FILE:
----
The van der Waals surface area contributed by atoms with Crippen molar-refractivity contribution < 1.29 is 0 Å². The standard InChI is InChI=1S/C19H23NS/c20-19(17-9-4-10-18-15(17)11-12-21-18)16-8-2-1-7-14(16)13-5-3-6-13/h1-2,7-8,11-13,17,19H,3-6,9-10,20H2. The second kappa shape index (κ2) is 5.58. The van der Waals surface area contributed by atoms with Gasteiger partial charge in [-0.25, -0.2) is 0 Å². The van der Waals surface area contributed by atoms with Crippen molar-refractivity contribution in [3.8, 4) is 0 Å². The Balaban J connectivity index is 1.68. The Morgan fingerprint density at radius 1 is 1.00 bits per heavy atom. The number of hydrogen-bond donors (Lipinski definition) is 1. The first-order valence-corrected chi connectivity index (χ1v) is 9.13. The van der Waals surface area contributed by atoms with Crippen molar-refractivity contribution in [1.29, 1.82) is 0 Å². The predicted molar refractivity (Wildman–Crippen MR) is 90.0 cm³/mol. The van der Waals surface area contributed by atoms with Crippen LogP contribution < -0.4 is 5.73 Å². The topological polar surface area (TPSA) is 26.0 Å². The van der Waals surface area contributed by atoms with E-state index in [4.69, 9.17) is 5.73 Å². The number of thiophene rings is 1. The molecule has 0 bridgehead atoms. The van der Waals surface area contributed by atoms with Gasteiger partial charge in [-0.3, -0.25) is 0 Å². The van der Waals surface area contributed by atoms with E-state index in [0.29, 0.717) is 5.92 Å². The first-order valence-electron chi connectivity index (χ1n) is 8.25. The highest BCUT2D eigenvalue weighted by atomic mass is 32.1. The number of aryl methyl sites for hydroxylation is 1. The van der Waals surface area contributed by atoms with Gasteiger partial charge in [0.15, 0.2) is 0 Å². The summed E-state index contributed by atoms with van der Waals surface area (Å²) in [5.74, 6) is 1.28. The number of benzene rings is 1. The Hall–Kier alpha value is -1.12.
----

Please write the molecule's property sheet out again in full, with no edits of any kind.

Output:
The van der Waals surface area contributed by atoms with Crippen molar-refractivity contribution < 1.29 is 0 Å². The standard InChI is InChI=1S/C19H23NS/c20-19(17-9-4-10-18-15(17)11-12-21-18)16-8-2-1-7-14(16)13-5-3-6-13/h1-2,7-8,11-13,17,19H,3-6,9-10,20H2. The second kappa shape index (κ2) is 5.58. The van der Waals surface area contributed by atoms with Gasteiger partial charge in [-0.25, -0.2) is 0 Å². The van der Waals surface area contributed by atoms with Crippen molar-refractivity contribution in [3.8, 4) is 0 Å². The Balaban J connectivity index is 1.68. The Morgan fingerprint density at radius 1 is 1.00 bits per heavy atom. The number of hydrogen-bond donors (Lipinski definition) is 1. The first-order valence-corrected chi connectivity index (χ1v) is 9.13. The van der Waals surface area contributed by atoms with Crippen molar-refractivity contribution in [1.29, 1.82) is 0 Å². The predicted molar refractivity (Wildman–Crippen MR) is 90.0 cm³/mol. The van der Waals surface area contributed by atoms with Crippen LogP contribution < -0.4 is 5.73 Å². The topological polar surface area (TPSA) is 26.0 Å². The van der Waals surface area contributed by atoms with E-state index in [4.69, 9.17) is 5.73 Å². The number of thiophene rings is 1. The molecule has 0 bridgehead atoms. The van der Waals surface area contributed by atoms with Gasteiger partial charge in [-0.3, -0.25) is 0 Å². The van der Waals surface area contributed by atoms with E-state index in [0.29, 0.717) is 5.92 Å². The first-order valence-electron chi connectivity index (χ1n) is 8.25. The highest BCUT2D eigenvalue weighted by atomic mass is 32.1. The number of aryl methyl sites for hydroxylation is 1. The van der Waals surface area contributed by atoms with Gasteiger partial charge in [0.15, 0.2) is 0 Å². The summed E-state index contributed by atoms with van der Waals surface area (Å²) in [5.74, 6) is 1.28. The number of benzene rings is 1. The Hall–Kier alpha value is -1.12.